Mapping out your services and themes as early as January can help you avoid last-minute stress (and howling) as that first full moon of spring approaches.
(Full disclosure: This rule for me was largely aspirational. When I did rise to the occasion and planned early, life was so. Much. BETTER.)
3. Stop planning by ________.
It’s essential to have a cut-off time when no more new elements, ideas, or people get added to the mix. Last-minute changes frustrate everyone.
Convince your lead pastor (and others involved in planning) to choose a date at least three weeks out so you can move into preparation and implementation mode. And be firm—even a new element that’s “only five minutes” can cause a domino effect that requires replanning.
4. Confirm your team earlier than usual.
As much as I rail against bait-and-switch services, I will admit it to scheduling my “A-Team” on Easter.
The A-Team is that specific combination of techs, instrumentalists, and vocalists that you know will bring it. (Come on, admit it. You know you’ve got an A-Team.)
Work to get a firm “yes” from the team members you want on that weekend, even if you don’t have the official schedule posted yet.
5. Remember the Resurrection.
I know that should go without saying. But I’ve seen churches’ Easter focus be so much on the cross that the resurrection seemed like an afterthought.
When I see this, I want to give a snarky quip like Jeff Goldblum in Jurassic Park: “Eventually, you’re planning to have dinosaurs on your dinosaur tour?”
“Eventually, you’re going to mention the resurrection on Resurrection Sunday…?”
Enough said on that.
6. Use scripture generously.
Use the Old Testament prophecies, Gospel narratives, and epistle teachings of Christ’s death and resurrection. Many of these passages are familiar to people, and that familiarity draws them in.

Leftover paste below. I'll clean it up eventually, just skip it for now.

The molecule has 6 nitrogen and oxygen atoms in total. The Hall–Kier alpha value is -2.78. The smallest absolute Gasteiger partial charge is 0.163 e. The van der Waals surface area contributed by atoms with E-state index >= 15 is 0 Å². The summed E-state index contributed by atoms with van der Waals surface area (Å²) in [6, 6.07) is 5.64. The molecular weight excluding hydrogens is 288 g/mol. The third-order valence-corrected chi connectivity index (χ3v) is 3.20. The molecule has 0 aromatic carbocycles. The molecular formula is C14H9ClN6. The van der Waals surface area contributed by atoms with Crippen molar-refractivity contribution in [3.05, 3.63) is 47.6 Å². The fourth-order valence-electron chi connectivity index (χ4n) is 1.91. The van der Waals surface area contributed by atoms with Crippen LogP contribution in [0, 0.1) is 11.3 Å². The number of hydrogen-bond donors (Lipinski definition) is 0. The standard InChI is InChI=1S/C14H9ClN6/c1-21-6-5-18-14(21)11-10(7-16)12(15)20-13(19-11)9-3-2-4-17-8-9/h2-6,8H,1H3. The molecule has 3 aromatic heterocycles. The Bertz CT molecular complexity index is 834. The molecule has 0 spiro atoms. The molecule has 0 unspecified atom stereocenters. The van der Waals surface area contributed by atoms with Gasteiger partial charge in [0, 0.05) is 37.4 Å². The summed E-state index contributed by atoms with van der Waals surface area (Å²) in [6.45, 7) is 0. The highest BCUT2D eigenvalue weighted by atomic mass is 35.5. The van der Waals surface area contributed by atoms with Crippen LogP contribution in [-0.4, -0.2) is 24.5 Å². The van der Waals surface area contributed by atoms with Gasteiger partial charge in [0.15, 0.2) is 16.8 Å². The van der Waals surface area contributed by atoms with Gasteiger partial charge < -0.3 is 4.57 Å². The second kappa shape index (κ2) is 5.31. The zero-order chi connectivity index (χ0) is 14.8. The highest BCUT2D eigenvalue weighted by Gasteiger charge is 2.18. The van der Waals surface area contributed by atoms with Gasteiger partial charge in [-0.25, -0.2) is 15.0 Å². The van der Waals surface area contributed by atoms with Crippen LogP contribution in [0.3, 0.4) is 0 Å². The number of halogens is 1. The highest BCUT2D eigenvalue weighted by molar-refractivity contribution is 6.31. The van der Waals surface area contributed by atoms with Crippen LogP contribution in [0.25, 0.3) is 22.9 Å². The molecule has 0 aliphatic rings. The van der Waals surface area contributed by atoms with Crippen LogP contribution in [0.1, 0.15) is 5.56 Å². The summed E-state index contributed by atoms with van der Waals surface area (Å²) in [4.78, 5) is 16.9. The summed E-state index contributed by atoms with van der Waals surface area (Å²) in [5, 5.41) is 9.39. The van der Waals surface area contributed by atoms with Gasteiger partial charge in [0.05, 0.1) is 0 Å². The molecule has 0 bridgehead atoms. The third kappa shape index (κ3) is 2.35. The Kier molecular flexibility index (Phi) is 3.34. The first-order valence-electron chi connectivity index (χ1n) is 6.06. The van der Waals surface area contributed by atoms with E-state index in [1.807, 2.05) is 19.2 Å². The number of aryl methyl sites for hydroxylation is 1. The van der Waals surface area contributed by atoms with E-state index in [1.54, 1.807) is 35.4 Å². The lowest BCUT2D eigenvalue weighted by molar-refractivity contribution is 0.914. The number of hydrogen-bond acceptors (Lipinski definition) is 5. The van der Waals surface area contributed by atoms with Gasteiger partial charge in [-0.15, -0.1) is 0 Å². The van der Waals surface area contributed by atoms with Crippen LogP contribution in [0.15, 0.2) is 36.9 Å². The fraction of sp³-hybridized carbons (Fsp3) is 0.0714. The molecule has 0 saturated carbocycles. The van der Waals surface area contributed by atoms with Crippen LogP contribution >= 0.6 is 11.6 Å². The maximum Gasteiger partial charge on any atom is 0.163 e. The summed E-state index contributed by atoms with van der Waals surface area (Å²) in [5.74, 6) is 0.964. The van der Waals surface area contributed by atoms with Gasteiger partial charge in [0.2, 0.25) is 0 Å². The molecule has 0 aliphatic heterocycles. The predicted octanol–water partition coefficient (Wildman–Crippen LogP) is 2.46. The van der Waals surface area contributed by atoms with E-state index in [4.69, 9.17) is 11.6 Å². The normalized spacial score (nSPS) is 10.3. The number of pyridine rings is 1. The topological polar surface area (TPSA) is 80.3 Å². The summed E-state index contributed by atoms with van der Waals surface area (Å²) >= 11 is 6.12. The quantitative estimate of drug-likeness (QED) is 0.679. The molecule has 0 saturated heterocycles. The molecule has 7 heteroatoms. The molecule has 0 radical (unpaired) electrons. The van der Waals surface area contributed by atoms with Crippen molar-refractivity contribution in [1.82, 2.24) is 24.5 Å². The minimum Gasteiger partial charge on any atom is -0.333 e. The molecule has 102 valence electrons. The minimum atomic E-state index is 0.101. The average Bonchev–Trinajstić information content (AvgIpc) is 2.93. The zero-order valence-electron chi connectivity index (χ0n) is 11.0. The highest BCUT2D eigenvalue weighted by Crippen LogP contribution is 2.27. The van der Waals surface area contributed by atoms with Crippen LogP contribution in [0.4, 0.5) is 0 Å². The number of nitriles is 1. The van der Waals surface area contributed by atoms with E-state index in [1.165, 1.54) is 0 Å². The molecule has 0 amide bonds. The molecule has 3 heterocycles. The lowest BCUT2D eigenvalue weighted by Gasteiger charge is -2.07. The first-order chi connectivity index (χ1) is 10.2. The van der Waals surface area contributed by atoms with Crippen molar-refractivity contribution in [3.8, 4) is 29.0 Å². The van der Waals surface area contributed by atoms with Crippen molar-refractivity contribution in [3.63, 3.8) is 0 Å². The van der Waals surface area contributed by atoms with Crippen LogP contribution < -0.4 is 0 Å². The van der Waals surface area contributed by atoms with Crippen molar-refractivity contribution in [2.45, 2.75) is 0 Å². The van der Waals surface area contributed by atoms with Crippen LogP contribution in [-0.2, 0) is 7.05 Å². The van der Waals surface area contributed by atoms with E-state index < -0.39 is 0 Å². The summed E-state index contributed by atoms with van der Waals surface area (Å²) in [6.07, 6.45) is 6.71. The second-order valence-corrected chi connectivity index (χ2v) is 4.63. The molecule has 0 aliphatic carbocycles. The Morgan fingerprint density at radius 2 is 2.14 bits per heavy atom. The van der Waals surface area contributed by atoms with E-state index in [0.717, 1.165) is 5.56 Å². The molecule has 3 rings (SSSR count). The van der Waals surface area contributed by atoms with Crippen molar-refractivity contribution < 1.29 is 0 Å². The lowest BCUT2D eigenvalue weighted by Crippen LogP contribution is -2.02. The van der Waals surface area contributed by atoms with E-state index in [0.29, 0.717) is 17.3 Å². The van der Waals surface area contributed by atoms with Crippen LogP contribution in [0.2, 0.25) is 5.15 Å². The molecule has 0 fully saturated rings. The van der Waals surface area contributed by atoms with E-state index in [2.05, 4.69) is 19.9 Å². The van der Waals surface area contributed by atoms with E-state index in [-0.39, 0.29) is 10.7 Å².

And hopefully, they’ll encounter these scriptures in a new way that shines a light on the wonder of the death and resurrection of the Christ.
And reading scripture is also a simple way to create meaningful moments along your journeys of worship during Holy Week. It doesn’t all have to be about songs.
7. Teach new songs before Easter.
When we wanted to introduce a new congregational song at Easter, we’d start teaching it several weeks ahead. I would even say, “Hey, let’s prepare for Resurrection Sunday by learning this song so we can sing it with all of our hearts on Easter.”
Now, if your church’s celebration of Lent requires a more somber focus on those weeks leading up, that may not work. But if you can add those new songs in, you’ll see so much more participation on Easter Sunday than if you just spring a brand new song on your church.
8. Avoid unnecessary complexity.
Early in my ministry, I would try to schedule everyone who wanted to serve on Easter Sunday to risk hurt feelings. I quickly learned that every person I added to the platform added more complexity to the rehearsal and sound mix.
Easter Sunday is often a more involved service than other weeks of the year. So don’t make it more complicated than it needs to be.
Scheduling eight vocalists instead of your usual three will avoid hurt feelings. The same goes for extra instrumentalists. But both create a nightmare for your sound engineer and extra work for you at rehearsal.
If you want extra vocalists, form a choir for that Sunday.